Becoming an adult means you get to vote, rent a car, buy a home, build up savings and date (or marry) whoever you want. But what does that mean for your relationship with your parents?
These changes can be hard for us, but they can also be hard on our parents, especially as our generation is veering down a different path than they did.
In 2016, only 26 percent of adults ages 18 to 34 were married in 2016, down from 44 percent in 1990. The younger generations are getting married later, living with their parents longer and ditching traditional educational paths of college and grad school for entrepreneurship, which can cause serious tension in a parent/child relationship.
“Parents don’t (always) recognize or accept that their child is an established, independent adult,” said Susan Newman, social psychologist and author of “Nobody’s Baby Now: Reinventing Your Adult Relationship with Your Mother and Father” and “Under One Roof Again: All Grown Up and (Re)learning to Live Together Happily.”
“The adult child now has different attitudes, beliefs and preferences, which could be diametrically opposed to (their parents’).”
This transition can be challenging for both sides, but especially for parents (and especially if the adult child still lives in their parents’ house). Because they are used to being the disciplinarians and decision-makers, parents must come to accept that they are no longer fully responsible for their child’s wellbeing and that they no longer have a say in the way their child lives their life.
When parents and children have contrasting views, beliefs or lifestyles, the best way to handle this is to not harp on one another, Newman said.
“Many parents, over time, will grow to accept their child’s way of life because (they) don’t want to be cut off from their children.”
But this transition isn’t always easy—or quick.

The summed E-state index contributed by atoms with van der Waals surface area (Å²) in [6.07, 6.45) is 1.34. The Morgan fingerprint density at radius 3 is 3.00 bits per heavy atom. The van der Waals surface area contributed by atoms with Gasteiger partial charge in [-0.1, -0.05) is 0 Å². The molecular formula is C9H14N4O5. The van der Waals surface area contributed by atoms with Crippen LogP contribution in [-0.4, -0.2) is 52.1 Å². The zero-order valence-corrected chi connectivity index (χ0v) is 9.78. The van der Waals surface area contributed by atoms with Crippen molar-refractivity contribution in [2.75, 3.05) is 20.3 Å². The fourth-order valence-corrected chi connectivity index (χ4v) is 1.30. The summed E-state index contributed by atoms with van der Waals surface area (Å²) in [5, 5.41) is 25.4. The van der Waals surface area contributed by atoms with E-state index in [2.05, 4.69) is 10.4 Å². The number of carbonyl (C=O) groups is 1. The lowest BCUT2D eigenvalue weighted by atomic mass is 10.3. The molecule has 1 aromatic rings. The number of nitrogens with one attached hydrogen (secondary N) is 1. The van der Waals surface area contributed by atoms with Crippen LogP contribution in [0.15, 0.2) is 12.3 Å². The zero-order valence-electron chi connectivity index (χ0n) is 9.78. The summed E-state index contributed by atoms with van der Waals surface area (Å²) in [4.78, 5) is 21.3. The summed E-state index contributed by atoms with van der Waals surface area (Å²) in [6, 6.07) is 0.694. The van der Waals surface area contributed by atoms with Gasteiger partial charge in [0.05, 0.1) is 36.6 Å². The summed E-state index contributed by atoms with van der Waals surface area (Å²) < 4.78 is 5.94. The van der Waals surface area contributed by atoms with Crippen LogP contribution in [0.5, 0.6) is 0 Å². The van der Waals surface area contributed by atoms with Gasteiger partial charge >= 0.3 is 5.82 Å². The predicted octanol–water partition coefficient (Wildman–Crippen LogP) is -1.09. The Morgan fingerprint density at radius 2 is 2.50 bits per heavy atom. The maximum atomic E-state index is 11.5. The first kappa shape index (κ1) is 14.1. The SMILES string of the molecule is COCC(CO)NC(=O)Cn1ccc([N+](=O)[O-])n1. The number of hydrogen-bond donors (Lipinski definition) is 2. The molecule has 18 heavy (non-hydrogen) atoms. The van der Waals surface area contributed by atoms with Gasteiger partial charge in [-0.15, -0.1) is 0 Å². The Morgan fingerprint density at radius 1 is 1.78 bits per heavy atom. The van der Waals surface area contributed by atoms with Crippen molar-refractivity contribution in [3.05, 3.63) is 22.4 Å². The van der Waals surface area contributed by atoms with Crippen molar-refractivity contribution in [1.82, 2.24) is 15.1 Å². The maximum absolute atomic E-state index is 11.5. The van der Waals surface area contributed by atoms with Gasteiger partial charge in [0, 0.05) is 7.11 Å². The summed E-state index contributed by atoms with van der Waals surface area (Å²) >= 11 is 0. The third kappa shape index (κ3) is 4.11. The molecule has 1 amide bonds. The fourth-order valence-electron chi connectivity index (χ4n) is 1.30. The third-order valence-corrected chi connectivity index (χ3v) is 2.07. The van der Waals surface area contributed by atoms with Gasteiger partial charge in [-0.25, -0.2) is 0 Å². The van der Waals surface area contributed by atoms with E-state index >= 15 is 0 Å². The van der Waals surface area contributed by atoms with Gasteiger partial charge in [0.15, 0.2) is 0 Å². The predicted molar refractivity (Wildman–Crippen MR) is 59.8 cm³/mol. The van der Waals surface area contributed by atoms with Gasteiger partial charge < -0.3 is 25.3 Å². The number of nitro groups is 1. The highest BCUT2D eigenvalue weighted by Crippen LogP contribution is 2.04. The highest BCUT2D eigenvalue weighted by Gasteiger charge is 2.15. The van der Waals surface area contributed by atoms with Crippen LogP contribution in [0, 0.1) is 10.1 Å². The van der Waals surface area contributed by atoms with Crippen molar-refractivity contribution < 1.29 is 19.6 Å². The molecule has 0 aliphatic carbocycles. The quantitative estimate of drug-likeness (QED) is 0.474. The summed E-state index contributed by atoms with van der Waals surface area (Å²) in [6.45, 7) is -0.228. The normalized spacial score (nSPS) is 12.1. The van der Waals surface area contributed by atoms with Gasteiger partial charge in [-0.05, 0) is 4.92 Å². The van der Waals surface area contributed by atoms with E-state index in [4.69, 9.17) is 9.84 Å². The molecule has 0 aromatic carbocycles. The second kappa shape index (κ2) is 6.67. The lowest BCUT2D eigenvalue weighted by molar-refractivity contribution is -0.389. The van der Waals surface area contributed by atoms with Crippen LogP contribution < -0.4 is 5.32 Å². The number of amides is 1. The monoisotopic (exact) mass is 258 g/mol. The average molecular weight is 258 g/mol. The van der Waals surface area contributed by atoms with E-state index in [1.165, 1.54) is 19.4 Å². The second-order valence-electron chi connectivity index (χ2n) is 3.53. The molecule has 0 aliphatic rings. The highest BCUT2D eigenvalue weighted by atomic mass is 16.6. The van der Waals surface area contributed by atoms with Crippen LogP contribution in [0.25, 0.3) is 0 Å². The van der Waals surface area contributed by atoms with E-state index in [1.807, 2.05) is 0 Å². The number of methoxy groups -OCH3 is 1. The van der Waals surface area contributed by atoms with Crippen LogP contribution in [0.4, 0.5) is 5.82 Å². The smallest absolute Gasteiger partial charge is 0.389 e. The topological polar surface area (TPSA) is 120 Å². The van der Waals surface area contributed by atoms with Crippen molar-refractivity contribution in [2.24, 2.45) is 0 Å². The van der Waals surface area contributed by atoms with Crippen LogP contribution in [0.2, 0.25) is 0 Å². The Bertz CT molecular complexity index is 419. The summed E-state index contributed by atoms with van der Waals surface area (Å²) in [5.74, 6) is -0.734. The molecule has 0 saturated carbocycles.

This transition might be impossible when an adult child still fulfills the role of a child. If you expect your parents to regularly bail you out of trouble, ask for money or daily advice, or live at home without contributing something, like rent, chores or cooking, it might be more difficult for your parents to let go, and to see you as an equal.
Most parents and adult children experience some form of tension and aggravation with one another, according to a study of parent-adult child relationships by the University of Michigan Institute for Social Research’s Kira Birditt.
The tension is broken into two categories: 1) How the two parties interact and deal with issues of emotional closeness and cohesion, or lack thereof and 2) how individual tensions pertain to the behaviors of the other, which typically relates to their independence or self-care.
The goal is for both parties to establish independence, separate from one another, and learn to accept that the relationship is evolving.
“There is a power shift, (and) ideally the power is split (between parents and their adult children),” Newman said. “Building that relationship requires a cooperative effort… It is a fluid relationship and it will change by circumstances.”
Both parties must be willing to adjust their behavior and expectations in order to respect and get along with one another.
You’ve probably come to see yourself as an independent adult capable of making your own decisions without your parents’ input. But you likely realized that long before your parents were able to see it. So how do you get them to understand your side of the relationship? Through communication.
Often, parents aren’t aware that they’re judging or sharing an unwanted opinion; they’re simply being parents. However, when a parent makes a mean comment about your outfit or criticizes your food choices or tells you what career path you should take, they are crossing a line, and it’s up to you to reinforce that line, respectfully.
As an adult child, you should feel comfortable standing your ground. Newman suggests using one of the following phrases: “I’m an adult and I can handle this,” or “I know you want to be helpful, but this topic is off-limits.”
When you have adult conversations with your parents, “stay away from hot-button topics,” Newman suggested. This can range from politics and religion to marriage and personal finances.
They key to having a lasting, healthy relationship with your parents is to establish some form of common ground, even if it’s over a shared love of football or theatre.
“Reserve time for your parents,” Newman said.
You don’t want to regret not spending time with them. And, if you live in the same town, you don’t have to give up your weekends. Scheduling a weekly phone call, stopping over once in a while for dinner or brunch or going for a walk together can be the quality time you need.
“The goal is to know each other as people rather than as parent and child and to become friends,” Newman said. “If you can get to that point, you can make surprising discoveries about each other.”